At the behest of the LSA Executive Committee, the Society is pleased to offer an online feature introducing the membership to our staff and interns. This "Staff Spotlight" feature will be published periodically as a complement to the LSA Member Spotlights and Student Research Spotlights that we already publish. The October 2017 spotlight features our Fall Intern, Tyler Kibbey.

What is your background in linguistics?

I received a BA in Linguistics from the University of Tennessee-Knoxville, where I became interested in Cognitive Linguistics and the study of conceptual metaphor in religious discourse. I have conducted research on metaphor systems in Westboro and Southern Baptist Church sermons and ISIS propaganda materials, exploring how extremist groups frame religious violence. I have also worked extensively with analyzing metaphor systems in Early Christian, Old English poetry. While I have presented on the subjects listed above both nationally and internationally, my time at UT as an undergraduate has also provided me with a strong background in Sociolinguistics and Historical Linguistics. In my postgraduate studies, I attended the 2017 Linguistics Institute at the University of Kentucky and took courses in Theoretical Linguistics and Philosophy of Language.

At the University of Tennessee, I was also involved with linguistic advocacy, writing in support of Gender Neutral Pronoun usage during a period of anti-LGBT policy by the Tennessee State Legislature and serving as an ESL teacher to vulnerable populations through the University of Tennessee’s University-Assisted Community Schools Program

How did you end up working for the LSA?

I have been a member of the LSA since my freshman year as an Undergraduate and have always been interested in the society’s workings. I have a strong sense of contributing to both the discipline and its major institutions as a means of building community within linguistics. Also, I have been fortunate to know many former LSA interns who have provided me with invaluable support and encouraged me to apply for the position.

How do you spend a typical workday?

I generally spend an hour each day managing the LSA’s social media accounts and responding to emails from members with various questions and requests. I often correspond with and coordinate joint endeavors with other organizations or members working in public linguistics. The remainder of my time is divided among special projects. One ongoing project is to establish an LGBTQ+ Special Interest Group within the LSA in order to promote community and communication among Queer and Transgender linguists. We have also been busy planning an anti-Sexual Harassment workshop for the upcoming Annual Meeting in Salt Lake City.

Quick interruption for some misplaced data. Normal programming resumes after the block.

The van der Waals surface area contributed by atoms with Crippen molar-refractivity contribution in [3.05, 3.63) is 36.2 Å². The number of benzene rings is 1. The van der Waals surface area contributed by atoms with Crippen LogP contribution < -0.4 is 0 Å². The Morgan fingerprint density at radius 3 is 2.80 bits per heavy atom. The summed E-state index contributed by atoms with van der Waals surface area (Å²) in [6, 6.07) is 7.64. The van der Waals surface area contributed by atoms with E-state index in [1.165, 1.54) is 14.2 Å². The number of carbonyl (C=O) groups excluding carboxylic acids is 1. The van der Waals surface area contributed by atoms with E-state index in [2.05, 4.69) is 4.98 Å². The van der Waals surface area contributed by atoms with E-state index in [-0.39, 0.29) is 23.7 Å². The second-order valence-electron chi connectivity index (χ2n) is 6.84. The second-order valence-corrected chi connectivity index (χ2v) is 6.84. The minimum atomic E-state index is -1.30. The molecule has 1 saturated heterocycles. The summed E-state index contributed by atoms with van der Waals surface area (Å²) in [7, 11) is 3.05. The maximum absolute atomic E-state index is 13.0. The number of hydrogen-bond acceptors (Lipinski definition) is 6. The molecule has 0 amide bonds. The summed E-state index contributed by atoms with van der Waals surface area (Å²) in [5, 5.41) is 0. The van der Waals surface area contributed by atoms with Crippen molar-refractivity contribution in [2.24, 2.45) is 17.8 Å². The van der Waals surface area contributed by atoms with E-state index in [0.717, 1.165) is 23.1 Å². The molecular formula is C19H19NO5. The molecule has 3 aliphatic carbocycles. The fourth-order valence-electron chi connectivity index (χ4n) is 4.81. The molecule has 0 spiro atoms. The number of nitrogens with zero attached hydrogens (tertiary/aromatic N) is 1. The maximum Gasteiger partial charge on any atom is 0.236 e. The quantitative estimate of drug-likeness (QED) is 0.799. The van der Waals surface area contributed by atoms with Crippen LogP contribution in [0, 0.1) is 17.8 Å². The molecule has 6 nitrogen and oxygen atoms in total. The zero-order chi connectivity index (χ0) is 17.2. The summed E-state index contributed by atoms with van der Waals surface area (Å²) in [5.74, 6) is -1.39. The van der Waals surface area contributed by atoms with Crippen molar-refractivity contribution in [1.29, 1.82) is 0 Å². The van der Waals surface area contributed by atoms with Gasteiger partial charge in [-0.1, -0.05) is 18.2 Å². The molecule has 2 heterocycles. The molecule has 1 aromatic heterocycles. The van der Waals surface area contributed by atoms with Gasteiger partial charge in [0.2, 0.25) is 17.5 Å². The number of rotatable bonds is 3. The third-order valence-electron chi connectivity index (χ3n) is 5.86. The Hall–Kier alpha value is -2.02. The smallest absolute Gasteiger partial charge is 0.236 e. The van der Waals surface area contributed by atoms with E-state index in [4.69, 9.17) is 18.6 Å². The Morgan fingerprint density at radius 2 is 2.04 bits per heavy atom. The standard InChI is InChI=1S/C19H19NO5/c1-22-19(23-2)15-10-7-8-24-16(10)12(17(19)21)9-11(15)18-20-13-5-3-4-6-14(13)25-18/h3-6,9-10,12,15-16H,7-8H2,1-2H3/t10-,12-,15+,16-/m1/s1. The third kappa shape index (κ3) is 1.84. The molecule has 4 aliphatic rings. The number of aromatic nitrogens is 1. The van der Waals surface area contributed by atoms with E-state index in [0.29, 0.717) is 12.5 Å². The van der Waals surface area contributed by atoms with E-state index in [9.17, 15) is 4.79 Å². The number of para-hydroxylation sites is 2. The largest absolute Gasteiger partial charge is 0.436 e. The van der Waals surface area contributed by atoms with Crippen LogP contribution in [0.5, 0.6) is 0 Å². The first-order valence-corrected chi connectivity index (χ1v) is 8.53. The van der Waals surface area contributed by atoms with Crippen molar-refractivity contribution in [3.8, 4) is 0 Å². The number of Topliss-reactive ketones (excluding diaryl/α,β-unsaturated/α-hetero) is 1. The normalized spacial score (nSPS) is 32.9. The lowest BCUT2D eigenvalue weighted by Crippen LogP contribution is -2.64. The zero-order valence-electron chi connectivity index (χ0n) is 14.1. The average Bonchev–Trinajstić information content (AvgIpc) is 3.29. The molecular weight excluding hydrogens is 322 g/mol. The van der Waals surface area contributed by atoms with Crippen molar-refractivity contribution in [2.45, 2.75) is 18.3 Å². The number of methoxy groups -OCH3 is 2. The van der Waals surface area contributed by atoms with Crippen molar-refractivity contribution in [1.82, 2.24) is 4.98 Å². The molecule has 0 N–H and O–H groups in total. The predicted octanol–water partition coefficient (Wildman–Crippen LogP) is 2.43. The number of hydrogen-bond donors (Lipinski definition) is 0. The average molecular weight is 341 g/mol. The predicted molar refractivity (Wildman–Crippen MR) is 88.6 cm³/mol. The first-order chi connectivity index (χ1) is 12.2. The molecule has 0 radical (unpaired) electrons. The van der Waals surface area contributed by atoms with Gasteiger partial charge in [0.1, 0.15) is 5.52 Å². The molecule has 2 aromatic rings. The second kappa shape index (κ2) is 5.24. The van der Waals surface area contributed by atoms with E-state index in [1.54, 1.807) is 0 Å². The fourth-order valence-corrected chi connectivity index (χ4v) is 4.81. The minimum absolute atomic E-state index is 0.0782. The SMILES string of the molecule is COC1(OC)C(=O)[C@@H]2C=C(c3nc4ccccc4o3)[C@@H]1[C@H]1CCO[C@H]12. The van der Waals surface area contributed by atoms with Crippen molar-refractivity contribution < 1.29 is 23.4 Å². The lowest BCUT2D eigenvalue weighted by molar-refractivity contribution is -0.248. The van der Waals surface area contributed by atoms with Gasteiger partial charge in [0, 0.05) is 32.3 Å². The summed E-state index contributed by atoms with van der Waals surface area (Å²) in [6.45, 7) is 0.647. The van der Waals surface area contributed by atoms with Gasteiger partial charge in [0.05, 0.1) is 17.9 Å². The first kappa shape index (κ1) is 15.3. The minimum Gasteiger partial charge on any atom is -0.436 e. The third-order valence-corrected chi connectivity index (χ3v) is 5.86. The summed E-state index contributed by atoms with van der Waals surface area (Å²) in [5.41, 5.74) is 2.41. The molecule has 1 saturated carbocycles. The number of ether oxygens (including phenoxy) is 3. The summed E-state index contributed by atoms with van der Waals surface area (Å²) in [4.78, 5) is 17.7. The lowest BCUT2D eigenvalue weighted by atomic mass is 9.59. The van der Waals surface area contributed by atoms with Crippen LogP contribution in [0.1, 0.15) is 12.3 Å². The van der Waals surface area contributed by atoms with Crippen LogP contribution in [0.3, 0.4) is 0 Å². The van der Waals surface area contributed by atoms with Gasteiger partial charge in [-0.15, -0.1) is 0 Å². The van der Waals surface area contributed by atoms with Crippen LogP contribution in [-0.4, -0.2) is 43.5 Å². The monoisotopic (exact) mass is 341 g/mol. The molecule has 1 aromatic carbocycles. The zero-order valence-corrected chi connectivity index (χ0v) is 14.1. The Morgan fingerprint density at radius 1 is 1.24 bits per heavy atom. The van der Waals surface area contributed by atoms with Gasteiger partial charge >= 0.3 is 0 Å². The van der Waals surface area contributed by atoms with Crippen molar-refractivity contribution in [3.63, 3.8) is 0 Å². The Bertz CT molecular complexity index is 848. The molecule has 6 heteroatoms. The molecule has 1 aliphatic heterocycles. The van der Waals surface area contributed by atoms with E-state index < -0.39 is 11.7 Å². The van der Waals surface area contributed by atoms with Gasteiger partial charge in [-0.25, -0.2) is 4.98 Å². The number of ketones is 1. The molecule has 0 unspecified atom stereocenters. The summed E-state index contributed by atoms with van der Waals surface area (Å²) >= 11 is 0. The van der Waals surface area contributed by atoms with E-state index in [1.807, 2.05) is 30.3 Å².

What are the biggest challenges facing the LSA?

I believe one of the biggest challenges facing the LSA is student outreach, especially considering the growing rate of undergraduate enrollment in linguistics programs according to the 2016 Annual Report on the Status of Linguistics in Higher Education. However, as COSIAC continues to support and promote student issues, the LSA seems to be meeting the challenge.

What is the most rewarding part of your job?

The greatest part of my job is being able to work with and alongside some of the most devoted professionals that I have ever had the good fortune to meet. From advocacy to academics, the LSA and its staff endeavor to promote the sciences and humanities in the public sphere in addition to advancing the scientific study of language. To be but a small part of this great project, nearly a century in the making, is incredibly rewarding.

What’s the one thing you would most like LSA members to know about the work you do?

Each LSA intern brings with them a different background and skill set which enables them to pursue different projects. However, in that the intern’s job requires the daily maintenance of public outreach initiatives and smaller programs such as the LSA Book Exchange, each LSA intern plays a small but important part within the organization.